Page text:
Opinion

Never a better time to be an American? A substantial majority disagrees with that

Bob Kustra
Bob Kustra

To hear reports from Idaho’s elected officials in Washington, political life in America is just one gigantic bowl of cherries. With President Donald Trump in charge, all is well in the nation. One of our U.S. senators during a recent visit to Boise gushed that “there’s never been a better time to be an American.”

Fortunately for Idahoans, there are more objective accounts of how the nation is doing – and of how Americans view the condition and health of the nation.

Polling has been a mainstay of American politics and culture since 1935, when George Gallup released his first poll. At the time, President Franklin D. Roosevelt was implementing his New Deal agenda, and Gallup’s polls showed Americans were wary of the increased spending on federal projects. Gallup has always called the shots as the people see them.

Fast-forward to 2019 and we find numerous polling organizations in the political arena taking the political temperature of citizens and voters. One that has emerged as most reliable and accurate is the Quinnipiac University Poll, based at Quinnipiac University. News organizations across the political spectrum use the poll, including Fox News, MSNBC, CNN, The Wall Street Journal, The Associated Press and others.

Some of Quinnipiac’s recent polls inject a heavy dose of truth serum into misleading reports and opinions, such as the claim that there has never been a better time to be an American, when many Americans yearn for that “better America day” when their president was not Donald Trump.

Could we not agree that one important gauge of whether this is the greatest time to be an American is what Americans think of their presidential leadership? How could this be the best time if our president does not have the support of a majority of the American people, if they do not trust him, if they do not believe him and, most critically, if they think he has broken the law in the run-up to his presidency or in the White House?

So let’s check in with the American people. And before we get to the Quinnipiac Poll, let’s take a look at how the granddaddy of polling, the Gallup poll, summed up its tracking of presidential approval ratings, including those of President Trump. It makes Nixon look respectable, almost!

According to Gallup in January, “Trump has now registered the lowest first- and second-year job approval averages of elected presidents since World War II, and, at 39 percent approval in his presidency to date, is well on his way to having the lowest average approval rating for any president.”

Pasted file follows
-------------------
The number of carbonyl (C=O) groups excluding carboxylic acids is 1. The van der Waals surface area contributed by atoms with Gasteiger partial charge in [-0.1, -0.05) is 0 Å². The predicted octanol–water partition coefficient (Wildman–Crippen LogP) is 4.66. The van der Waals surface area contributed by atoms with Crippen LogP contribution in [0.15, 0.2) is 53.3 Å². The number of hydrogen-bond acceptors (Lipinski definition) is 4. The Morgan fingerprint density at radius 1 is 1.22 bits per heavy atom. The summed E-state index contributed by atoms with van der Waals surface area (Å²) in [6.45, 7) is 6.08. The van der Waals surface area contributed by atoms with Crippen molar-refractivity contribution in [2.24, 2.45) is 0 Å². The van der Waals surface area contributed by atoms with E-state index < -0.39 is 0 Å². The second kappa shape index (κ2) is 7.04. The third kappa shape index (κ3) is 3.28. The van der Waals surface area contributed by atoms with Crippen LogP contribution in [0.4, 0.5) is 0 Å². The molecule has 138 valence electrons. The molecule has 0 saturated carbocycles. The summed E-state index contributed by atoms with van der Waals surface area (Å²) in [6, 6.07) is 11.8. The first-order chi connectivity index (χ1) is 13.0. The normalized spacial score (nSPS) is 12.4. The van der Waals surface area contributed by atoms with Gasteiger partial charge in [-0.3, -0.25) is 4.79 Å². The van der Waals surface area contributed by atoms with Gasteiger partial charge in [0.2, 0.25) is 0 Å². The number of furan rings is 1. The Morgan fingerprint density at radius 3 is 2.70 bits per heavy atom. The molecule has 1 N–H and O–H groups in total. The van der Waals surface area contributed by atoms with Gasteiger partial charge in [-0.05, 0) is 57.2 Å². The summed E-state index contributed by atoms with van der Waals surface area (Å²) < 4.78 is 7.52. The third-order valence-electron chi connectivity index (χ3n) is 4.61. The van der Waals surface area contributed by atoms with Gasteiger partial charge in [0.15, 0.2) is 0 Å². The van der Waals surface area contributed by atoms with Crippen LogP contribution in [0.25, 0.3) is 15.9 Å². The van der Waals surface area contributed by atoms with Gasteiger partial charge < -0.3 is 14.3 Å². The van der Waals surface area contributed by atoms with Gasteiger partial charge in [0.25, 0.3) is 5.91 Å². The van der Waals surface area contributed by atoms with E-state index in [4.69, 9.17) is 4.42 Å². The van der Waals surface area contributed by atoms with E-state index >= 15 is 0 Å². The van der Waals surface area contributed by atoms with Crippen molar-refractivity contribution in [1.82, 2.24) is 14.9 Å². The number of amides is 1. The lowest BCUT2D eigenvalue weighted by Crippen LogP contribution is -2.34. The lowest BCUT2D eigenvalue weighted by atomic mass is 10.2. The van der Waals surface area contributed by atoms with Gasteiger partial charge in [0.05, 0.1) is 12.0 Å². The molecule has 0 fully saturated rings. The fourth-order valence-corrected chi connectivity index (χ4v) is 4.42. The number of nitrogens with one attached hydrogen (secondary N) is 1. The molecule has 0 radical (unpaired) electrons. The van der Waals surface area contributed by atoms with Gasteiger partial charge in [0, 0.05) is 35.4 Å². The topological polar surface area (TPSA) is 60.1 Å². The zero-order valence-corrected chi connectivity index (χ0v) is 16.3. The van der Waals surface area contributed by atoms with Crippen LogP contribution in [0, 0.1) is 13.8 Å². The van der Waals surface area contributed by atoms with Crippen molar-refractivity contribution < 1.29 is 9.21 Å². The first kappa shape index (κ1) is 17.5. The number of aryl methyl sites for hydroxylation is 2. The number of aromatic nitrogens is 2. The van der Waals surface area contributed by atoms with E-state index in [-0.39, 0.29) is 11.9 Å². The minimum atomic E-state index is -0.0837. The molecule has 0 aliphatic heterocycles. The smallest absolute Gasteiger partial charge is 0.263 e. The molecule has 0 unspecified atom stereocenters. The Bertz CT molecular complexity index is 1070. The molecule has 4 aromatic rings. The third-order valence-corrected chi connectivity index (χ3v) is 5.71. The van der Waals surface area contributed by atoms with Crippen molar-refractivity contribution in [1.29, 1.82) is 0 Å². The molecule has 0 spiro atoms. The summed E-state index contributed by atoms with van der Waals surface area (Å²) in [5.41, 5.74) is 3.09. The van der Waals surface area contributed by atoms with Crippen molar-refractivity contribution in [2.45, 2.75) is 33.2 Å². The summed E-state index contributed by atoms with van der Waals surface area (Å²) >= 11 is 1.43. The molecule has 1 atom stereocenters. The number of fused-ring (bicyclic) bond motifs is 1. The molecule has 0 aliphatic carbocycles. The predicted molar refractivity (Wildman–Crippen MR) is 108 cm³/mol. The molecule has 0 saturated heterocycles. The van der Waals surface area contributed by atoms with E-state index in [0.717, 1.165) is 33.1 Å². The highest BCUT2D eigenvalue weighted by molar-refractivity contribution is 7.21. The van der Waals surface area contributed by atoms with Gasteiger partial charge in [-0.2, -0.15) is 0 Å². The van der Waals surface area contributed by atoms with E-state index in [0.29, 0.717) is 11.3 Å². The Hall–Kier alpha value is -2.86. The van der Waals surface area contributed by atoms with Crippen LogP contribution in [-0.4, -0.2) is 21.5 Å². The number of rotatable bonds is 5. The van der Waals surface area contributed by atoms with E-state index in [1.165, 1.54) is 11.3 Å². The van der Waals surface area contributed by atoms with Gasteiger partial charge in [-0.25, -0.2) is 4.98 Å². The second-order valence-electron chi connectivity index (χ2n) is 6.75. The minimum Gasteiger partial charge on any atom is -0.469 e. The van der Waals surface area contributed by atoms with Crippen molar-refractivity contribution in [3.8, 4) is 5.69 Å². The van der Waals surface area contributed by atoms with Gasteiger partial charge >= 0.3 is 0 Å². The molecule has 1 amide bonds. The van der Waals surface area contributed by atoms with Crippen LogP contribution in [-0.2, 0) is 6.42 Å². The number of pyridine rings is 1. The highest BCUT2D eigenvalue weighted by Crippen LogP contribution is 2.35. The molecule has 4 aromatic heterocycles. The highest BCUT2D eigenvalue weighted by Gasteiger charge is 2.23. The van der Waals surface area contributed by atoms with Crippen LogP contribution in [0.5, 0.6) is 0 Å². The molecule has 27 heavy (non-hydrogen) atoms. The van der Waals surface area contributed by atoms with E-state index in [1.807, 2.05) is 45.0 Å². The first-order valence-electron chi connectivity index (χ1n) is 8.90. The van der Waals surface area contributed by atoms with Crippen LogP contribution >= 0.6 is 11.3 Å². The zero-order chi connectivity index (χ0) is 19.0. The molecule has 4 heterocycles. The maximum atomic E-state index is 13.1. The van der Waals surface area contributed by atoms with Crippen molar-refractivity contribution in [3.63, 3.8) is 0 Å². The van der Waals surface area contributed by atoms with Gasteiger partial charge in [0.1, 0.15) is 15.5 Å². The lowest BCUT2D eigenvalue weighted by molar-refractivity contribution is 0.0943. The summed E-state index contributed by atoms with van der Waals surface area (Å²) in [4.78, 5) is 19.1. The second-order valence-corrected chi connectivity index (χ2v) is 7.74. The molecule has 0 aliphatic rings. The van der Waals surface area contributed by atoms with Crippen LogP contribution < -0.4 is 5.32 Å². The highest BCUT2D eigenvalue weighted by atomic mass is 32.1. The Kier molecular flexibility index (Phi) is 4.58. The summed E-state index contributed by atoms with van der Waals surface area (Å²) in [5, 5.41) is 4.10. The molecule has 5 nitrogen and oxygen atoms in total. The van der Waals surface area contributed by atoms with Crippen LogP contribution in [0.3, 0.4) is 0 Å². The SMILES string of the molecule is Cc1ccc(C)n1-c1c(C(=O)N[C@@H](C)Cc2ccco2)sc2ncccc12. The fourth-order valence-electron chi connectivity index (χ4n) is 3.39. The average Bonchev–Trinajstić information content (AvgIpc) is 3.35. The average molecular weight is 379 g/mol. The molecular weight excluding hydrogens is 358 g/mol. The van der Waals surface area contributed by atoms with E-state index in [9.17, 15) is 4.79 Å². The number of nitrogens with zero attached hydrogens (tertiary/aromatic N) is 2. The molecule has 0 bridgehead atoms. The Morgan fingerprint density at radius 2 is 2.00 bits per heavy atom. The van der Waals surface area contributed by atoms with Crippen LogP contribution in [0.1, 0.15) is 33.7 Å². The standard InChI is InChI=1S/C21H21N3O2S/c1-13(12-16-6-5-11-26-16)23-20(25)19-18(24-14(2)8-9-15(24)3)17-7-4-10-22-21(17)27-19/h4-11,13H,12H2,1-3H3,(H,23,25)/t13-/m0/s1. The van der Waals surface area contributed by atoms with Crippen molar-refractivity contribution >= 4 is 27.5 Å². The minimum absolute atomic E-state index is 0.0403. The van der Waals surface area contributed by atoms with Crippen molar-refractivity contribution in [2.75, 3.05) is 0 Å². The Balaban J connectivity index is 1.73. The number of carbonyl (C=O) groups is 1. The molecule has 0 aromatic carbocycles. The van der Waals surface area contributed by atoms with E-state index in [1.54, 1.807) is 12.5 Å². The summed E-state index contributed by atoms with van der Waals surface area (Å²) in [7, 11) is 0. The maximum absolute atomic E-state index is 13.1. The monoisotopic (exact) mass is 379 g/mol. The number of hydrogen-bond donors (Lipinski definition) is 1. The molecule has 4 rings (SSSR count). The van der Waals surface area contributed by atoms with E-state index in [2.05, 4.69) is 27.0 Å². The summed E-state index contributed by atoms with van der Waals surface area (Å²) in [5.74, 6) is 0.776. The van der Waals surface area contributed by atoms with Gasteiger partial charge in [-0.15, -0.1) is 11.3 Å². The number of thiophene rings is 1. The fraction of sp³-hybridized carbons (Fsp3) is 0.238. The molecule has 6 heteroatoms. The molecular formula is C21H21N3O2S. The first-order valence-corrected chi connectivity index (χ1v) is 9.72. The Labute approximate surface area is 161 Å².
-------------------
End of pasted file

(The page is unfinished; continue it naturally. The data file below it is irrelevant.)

Surely not a very good sign that America is better than ever. Perhaps we’ll find evidence of what a great time it is to be an American in other polling evidence. The Quinnipiac Poll of just a few weeks ago can help. What better way to judge what the American people think of their president than to compare his truthfulness to a convicted felon, none other than Michael Cohen, who testified before Congress about his former client, Trump, and who will be going off to the federal penitentiary soon.

When asked whether they believe Cohen or Trump, more Americans believed Cohen than Trump by 50 percent to 35 percent. According to the same poll, most Americans also believe Donald Trump has committed a crime since he became president, by 45 percent to 43 percent – and by a whopping margin of 64 percent to 23 percent, Americans believe Trump committed a crime before becoming president. Among his fellow Republicans — if Trump can truly be labeled a Republican — only 48 percent believe he didn’t commit crimes before becoming president, while 33 believe he did and the rest are just not sure.

If there is any good news for Trump in this poll, it is the overwhelming support Republicans gave his performance in office, by an 82 percent to 12 percent margin. (Just in case you wonder where the 12 percent comes from, you’re reading the opinion of one of them.) Also, American voters say by a margin of 58 percent to 35 percent that Congress should not initiate impeachment proceedings against Trump, but Americans by the same margin say that Congress should do more to investigate Cohen’s claims about President Trump’s unethical and illegal behavior.

With 58 percent of Americans believing in more investigations, Republican whining about the congressional hearings rings hollow with a substantial majority of Americans. Politico pros often call an election a landslide if the leading candidate won by 10 or even 15 points. So in the parlance of election outcomes, Americans have registered in landslide proportion in favor of congressional investigations of the Trump administration.

These polling numbers may shed some light on why House Speaker Nancy Pelosi is discouraging any talk or action of impeachment among her fellow House Democrats. As she said so dismissively and accurately, “he’s not worth it.” Republicans have been salivating over the opportunity to energize the Trump base all over again with an impeachment proceeding, but Pelosi is smart enough to see past that to 2020, when Trump will serve as a lightning rod for moderate Republicans, Democrats and Independent voters.

The next time one of our elected officials from Washington defends Trump’s behavior and conduct in office, just remember that they live in a political neverland where they fail to deal realistically with the storm headed their way in 2020. And behind all that bravado, they know it’s coming.

Bob Kustra served as president of Boise State University from 2003 to 2018. He is host of Readers Corner on Boise State Public Radio and is a member of the Statesman editorial board.

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